The improvement of population health is central to the Department of Family Medicine and Community Health’s mission of improving the health of people in their communities. In his foreword to The Practical Playbook: Public Health and Primary Care Together, J. Michael McGinnis, M.D., MPP, of the Institute of Medicine, The National Academies, says the time is right for integration, the knowledge is in hand, and what is needed most is leadership, partnership and the necessary tools. The Department of Family Medicine and Community Health takes on those roles in multiple ways.
Community Health Indicators Project
The Durham Health Indicators Project explores key neighborhood influences that can make it easier or harder to be healthy: access to healthcare; access to physical activity; access to healthy foods; environmental stress factors; and issues of race and class.
Population health is an overarching concept encompassing a number of distinct activities that share a common goal of improving the health of populations (as opposed to individual patients). According to Kindig and Stoddart (2003), population health is “the health outcomes of a group of individuals, including the distribution of such outcomes within the group. …The field of population health includes health outcomes, patterns of health determinants, and policies and interventions that link these two.”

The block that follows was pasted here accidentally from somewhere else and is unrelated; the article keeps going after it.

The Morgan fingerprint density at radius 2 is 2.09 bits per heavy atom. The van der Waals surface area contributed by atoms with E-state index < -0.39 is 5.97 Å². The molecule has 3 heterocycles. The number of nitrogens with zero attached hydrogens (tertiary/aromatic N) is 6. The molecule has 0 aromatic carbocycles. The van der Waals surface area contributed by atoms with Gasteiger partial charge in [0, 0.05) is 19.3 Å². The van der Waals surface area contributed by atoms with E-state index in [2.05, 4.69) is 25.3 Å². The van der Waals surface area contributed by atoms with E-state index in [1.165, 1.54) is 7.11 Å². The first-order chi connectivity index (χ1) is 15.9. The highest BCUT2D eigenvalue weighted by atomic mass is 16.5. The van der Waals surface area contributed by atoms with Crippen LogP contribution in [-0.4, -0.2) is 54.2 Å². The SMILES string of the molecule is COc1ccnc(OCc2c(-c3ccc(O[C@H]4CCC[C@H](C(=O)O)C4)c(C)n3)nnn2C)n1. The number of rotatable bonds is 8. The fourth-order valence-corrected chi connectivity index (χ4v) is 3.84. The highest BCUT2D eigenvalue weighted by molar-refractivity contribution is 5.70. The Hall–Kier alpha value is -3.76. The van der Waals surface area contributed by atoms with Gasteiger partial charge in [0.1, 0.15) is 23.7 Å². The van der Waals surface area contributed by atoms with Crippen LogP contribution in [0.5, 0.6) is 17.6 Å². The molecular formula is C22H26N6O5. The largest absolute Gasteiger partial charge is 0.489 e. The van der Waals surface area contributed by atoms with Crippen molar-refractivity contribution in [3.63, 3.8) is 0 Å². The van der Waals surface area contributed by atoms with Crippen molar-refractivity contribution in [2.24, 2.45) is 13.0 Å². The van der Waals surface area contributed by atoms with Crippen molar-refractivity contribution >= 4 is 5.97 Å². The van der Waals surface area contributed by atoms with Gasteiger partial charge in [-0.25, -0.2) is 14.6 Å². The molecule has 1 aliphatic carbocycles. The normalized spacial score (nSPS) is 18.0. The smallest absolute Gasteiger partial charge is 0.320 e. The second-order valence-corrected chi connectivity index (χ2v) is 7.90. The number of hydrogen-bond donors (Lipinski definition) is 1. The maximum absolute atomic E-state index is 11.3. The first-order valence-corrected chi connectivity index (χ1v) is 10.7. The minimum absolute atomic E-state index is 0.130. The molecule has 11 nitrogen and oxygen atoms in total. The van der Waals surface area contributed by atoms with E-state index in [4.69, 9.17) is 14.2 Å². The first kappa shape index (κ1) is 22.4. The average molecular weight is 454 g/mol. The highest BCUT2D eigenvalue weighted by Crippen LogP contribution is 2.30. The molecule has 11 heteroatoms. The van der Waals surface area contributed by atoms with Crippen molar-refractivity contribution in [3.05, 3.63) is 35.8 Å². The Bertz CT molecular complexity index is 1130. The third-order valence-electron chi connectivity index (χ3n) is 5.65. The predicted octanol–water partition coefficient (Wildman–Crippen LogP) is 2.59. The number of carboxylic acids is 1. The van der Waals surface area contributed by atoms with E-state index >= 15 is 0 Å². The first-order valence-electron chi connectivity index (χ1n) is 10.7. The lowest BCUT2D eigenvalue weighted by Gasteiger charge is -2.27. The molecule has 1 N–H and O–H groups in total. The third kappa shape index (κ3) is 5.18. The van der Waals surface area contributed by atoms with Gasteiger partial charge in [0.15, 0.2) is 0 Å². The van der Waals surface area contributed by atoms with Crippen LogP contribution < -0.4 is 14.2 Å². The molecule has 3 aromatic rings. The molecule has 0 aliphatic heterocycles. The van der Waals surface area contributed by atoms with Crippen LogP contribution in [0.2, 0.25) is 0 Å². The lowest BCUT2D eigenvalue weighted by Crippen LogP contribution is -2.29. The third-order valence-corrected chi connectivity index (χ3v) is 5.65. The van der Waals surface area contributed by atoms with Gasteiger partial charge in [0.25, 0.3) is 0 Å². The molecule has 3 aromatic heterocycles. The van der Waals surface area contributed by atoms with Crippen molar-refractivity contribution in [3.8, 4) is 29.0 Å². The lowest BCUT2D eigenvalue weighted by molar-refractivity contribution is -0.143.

Duke Family Medicine and Community Health has established common language around the study and practice of population health.
After the 2012 Institute of Medicine report Primary Care and Public Health: Exploring the Integration to Improve Population Health, the Department of Family Medicine and Community Health took on a national role in developing frameworks for how public health and primary care could work together to improve population health.
The Practical Playbook is a joint project developed by the department, the de Beaumont Foundation and the Centers for Disease Control and Prevention, with J. Lloyd Michener, M.D., professor of family medicine and community health, as principal investigator. Staffing for the project is housed in the department, and website users — more than 40,000 — span the nation and globe.
The Department of Family Medicine and Community Health contributes to the population health training of learners, faculty and staff in a number of ways.
The department has developed a curriculum based in population health competencies to teach its family medicine residents and medical students in the Primary Care Leadership Track.
Duke Family Medicine and Community Health is part of a multi-organizational team that has raised the visibility of population health in medical training through the creation of population health milestones.
The department has created a set of online modules that are designed to quickly engage learners via critical thinking and personal reflection while introducing fundamentals of population health, community engagement, team work and critical thinking.